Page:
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Pokemon Conquest

For:   Also on: DS3DS
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Gridoran

Product: Pokemon Conquest | Publisher: Nintendo | Format: DS | Genre: RPG, Strategy | Players: 1 | Version: Europe
 
Pokemon Conquest DS, thumbnail 1
Pokemon Snap, Pokemon Pinball, Pokemon Trading Card Game, Pokemon Puzzle League, Pokemon Mystery Dungeon - the Pokemon franchise is the gift that keeps on giving.

Pokemon Conquest is yet another promising prospect for a spinoff, mixing your regular Pokemonteering with the turn-based grid-battling of Final Fantasy Tactics and Advance Wars.

Conquered

You start out as a Ransei Warlord, ruling over the people of Aurora, and your mission is to attack and conquer all 17 kingdoms in the region. Each kingdom has its own Warlord, and you must do battle with Pokemon to claim the land.

Starting only with an Eevee, you befriend other Pokemon trainers and bring them along to do battle with you on an isometric grid. Each turn sees you moving your Pokemon around the grid, moving into the spaces adjacent enemy Pokemon and firing off punches, swipes, and blasts until they're down and out.

There's plenty of depth to the gameplay, with moves that require you to be a couple of paces away to connect with enemies, and special one-time only abilities that can really turn the tide of battle by giving extra health to every member of your team or increasing your attack and defence capacities.

It's not just about the battlefield, either, as the overmap provides plenty of strategic opportunities. Each kingdom is connected, and not only do you need to build up your forces and invade other kingdoms but you also need to make sure your defences are built up so that opposing kingdoms can't easily overthrow you.

Each kingdom also has special facilities, such as gold mines and shops, which you can visit and use to your advantage. You don't need to worry about checking every single kingdom every turn, either, as a simply automated system allows you to put other trainers in charge of your kingdom, where they will continuously get to work fulfilling your wishes.

Gotta gatecrash 'em all

The Pokemon series is all about catching them all, as we are all now very much aware. Pokemon Conquest is no different, although it tackles the idea in a slightly different way.

Rather than catching Pokemon, you form links with them, based on how good the link between a trainer and the wild Pokemon is. This is done via a simple rhythm mini-game, which is solid if unremarkable.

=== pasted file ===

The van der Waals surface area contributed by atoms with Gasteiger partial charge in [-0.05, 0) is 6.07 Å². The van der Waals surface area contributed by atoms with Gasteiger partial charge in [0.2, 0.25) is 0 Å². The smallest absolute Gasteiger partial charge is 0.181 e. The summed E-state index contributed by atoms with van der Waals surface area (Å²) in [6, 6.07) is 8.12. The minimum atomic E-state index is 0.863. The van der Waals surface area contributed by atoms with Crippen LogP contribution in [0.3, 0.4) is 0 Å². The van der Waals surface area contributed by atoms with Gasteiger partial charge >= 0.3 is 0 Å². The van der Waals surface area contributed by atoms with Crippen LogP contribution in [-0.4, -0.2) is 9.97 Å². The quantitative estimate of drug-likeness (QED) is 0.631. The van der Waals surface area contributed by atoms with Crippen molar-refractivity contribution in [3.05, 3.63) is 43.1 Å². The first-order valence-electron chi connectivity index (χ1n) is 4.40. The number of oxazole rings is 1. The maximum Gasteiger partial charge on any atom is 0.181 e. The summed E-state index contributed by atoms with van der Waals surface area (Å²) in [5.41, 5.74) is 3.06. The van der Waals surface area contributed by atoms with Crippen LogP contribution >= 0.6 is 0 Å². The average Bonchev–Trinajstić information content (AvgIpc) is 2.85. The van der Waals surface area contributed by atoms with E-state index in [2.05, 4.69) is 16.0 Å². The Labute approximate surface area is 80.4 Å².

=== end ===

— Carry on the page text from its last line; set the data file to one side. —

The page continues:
There are also multiple trainers to find, battle, and bring over to your cause by fulfilling special conditions, such as beating them in fewer than four moves. Scouring the land for all the Pokemon and trainers you can find becomes ridiculously addictive.

Pokemon Conquest's main issue is that, what with all this focus on battling and linking, there isn't much explanation about the best way to push on through the pretty tedious storyline.

We got to a point where we simply didn't have strong enough Pokemon to take on the next kingdom, but it wasn't obvious how to make our Pokemon stronger other than simply fighting the same battlefields over and over again.

You also end up relying on the same team of six for the whole game, no matter who you're up against, simply because it cuts down the time you have to spend training every different team up.

We were really hoping this wouldn't be the case, given that there are so many possible teams to mix up and choose from.

If you're a Pokemon fan, this will be right up your alley. If you're an Advance Wars fan, this may well be your best means of entry into the Pokemon world.

Either way, you should be banging this game into the back of your DS/3DS and shouting "It's super-effective!" like the ten year old Pokemon-maniac that you used to be.
 
Pokemon Conquest
Reviewer photo
Mike Rose | 25 July 2012
More Pokemon spin-off delight as Pokemon Conquest proves an entirely enjoyable ordeal
 
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